Lately, with all the great ideas my husband and I have come up with from our brainstorming game, I’ve found some shiny new ideas for novels. Not only that, sometimes the ideas fit well with old existing story concepts and rekindle my interest in those projects.
I’m writing them all down for later and sticking to Featherfolk, because I know what happens if I stray down one of those enticing new paths without completing my current project (nothing gets finished).
But my head just feels so crammed full of energy for other projects.
Anyone else feel like this some days?
Also, happy All Hallow’s Eve! Don’t forget the Saints as you devour your loot tomorrow. (Americans sure are good at twisting holidays around.)
The nesting urge is real. Lately it’s got me replacing dead light bulbs around the apartment, putting up Halloween decorations, and knitting. Here’s the hat I made on Wednesday.
I used light weight acrylic yarn and size 2 (I think) double-point needles. I made up the pattern with the help of these handy sizing measurements from Bev’s Country Cottage website.
It was very satisfying to finish a knitting project in one afternoon. I can’t wait to put this on a tiny little head!
Raven got his first solid rejection yesterday!
And as I’d hoped, it came with useful criticism on pacing and plot issues. The more distance I get from that manuscript, the more I suspect there is still plenty of editing work to be done, and now I have a few ideas of what direction to take.
We’ll see what sort of answer comes from the other agent who has the manuscript in her hands.
I haven’t been at this very long, but I have two pieces of advice for writers beginning the submission process:
1: Keep writing while your manuscript is out. Start something completely unrelated. The more I get excited about Featherfolk and other stories, the less I feel Raven and the Trinketeers is the pinnacle of my work. I’m still on the uphill climb, still improving. There are even more amazing things to come. So if I can’t ever get Raven into shape for publication, I’ll be fine.
2: Remember that you are not your story. You are not even your career. You are a son or daughter of God, and whether or not someone likes your work or wants to publish it has nothing at all to do with your worth as a person. Good news or bad news can’t rock you if you remember that.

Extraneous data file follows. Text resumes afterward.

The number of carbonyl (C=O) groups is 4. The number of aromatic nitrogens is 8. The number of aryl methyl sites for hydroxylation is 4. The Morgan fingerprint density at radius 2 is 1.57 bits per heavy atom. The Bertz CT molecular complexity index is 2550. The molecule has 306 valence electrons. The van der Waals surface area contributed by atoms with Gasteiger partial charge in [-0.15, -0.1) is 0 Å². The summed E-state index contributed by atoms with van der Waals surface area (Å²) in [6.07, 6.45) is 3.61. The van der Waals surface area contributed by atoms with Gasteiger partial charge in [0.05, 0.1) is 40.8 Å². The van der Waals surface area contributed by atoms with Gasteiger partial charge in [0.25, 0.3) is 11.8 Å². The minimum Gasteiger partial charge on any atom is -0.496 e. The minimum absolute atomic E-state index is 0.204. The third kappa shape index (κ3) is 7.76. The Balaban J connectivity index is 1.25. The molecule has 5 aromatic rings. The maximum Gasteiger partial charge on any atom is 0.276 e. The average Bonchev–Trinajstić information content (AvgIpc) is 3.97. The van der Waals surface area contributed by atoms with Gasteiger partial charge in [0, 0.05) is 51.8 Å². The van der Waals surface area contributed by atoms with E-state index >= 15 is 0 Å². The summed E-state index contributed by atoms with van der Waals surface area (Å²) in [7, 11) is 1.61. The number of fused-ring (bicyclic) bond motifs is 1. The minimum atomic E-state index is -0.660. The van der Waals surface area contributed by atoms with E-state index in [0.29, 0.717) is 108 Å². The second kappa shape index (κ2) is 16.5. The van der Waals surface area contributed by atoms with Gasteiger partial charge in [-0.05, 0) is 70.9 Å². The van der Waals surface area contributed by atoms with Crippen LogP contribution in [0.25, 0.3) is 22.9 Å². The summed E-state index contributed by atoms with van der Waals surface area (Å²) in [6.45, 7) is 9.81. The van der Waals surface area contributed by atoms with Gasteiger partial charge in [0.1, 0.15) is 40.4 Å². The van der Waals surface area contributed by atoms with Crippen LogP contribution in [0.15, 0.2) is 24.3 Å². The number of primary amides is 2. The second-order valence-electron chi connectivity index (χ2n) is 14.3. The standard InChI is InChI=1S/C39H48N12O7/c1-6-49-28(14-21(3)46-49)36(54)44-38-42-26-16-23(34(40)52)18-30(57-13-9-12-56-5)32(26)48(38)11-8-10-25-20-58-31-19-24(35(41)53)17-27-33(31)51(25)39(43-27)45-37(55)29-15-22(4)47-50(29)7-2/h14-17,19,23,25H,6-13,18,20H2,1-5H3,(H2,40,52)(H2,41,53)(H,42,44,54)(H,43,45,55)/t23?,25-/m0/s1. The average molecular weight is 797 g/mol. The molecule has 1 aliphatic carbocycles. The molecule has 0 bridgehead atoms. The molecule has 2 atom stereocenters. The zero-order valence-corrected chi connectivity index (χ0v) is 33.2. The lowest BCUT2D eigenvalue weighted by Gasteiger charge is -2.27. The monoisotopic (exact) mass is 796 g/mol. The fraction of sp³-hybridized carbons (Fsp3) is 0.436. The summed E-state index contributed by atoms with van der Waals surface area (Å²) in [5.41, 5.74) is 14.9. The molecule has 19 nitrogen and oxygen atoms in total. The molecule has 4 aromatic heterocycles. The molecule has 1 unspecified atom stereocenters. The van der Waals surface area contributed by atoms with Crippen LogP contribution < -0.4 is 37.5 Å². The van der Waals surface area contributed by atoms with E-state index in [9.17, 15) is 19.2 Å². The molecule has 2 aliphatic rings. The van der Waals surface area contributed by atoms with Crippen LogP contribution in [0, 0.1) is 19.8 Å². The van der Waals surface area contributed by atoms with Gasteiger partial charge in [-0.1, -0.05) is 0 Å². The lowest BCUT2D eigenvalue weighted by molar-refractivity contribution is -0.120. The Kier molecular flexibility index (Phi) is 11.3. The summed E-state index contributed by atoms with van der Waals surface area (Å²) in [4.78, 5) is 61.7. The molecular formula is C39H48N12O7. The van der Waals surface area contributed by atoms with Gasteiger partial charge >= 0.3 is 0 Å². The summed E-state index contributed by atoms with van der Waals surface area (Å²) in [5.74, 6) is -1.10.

Now, back to scribbling.
Remember that green blanket I was knitting back in June? Well, it’s almost finished. I took some long breaks from it to sew Medieval garb, but now I’m back on the knitting horse (nesting might have something to do with this).
As soon as I finish the big green square, I will crochet or knit a thin white border around the edge. I’m inclined to crochet the border, because I know more tricks with crocheting than knitting, but I’ve heard that I’ll have to be careful since the two types of work stretch so differently. Anyone have experience mixing knit and crochet? Any tips you can offer?
At the end of Camp NaNoWriMo, I had a conundrum. My Camp project was 50,000 words long, but several chapters shy of “The End.” Meanwhile, I had a mostly-finished fourth draft of another story to finish up, which I’d set aside for the month of April. And upon picking that up once more, I realized it was going to need more than a quick read-through to finalize the draft.
What to work on?
Raven’s story was begging to be finished so I could start querying agents and trying to get it published, yet if I were to put Lia’s story away, losing all my excitement and momentum, I knew I might not get back to it for a long, long time.
Working on both simultaneously also wasn’t looking good. I have to turn on super-editing-mode at this point with Raven, and getting the editor to shut up when I want to pump out a first draft was causing Lia’s story to stall out.
(Not to mention they take place in different universes, with different cultures and magic systems. Lia’s story alone contains three distinct magic systems and three different narrators.)
After whining about it to my writing buddy Whitney, I came to a decision. I’ll let Raven sit and stew a little longer. After all, it didn’t hurt him during April. I’m going to stop being lazy and sprint for the end of Lia’s story with NaNoWriMo-esque speed.
Happy Yarning! (<–my battle cry)
What creative conundrums have you faced and vanquished lately?
I’m itching to start knitting a new baby blanket. This may or may not have something to do with Camp NaNoWriMo taking precedence above all other creative endeavors this month.
When the crafting itch got bad a few days ago, I snuck out of Scrivener and opened a web browser. I looked around until I spied a neat pattern with alternating knit and purl sections resulting in an almost twill texture, and I thought, I can handle knitting and purling. But I want it to look even more like a twill weave than that.
So after some time in MS Paint and trying things out with the nearest needles and yarn to hand, I developed this pattern:
Ta da! Twill weave texture.
Here’s how I did it. Well, actually, here’s a diagram of a slightly more developed version of the above.
Dark = knit; light = purl–on the front. (The reverse side is inverted, also backwards.)
Now imagine this repeated across a baby blanket in super soft, light green yarn!
I’ve decided I can’t even pick out the yarn until after April, lest I irrevocably sabotage my word count. ‘Till then, I’m sticking to a strict diet of griffins and magic.
Yes, indeed, I have finished the Tunisian crochet potholders (highlighted in a previous post) in time for church tomorrow.
They wanted to model in the kitchen:
Ain’t nothing going to burn you through these.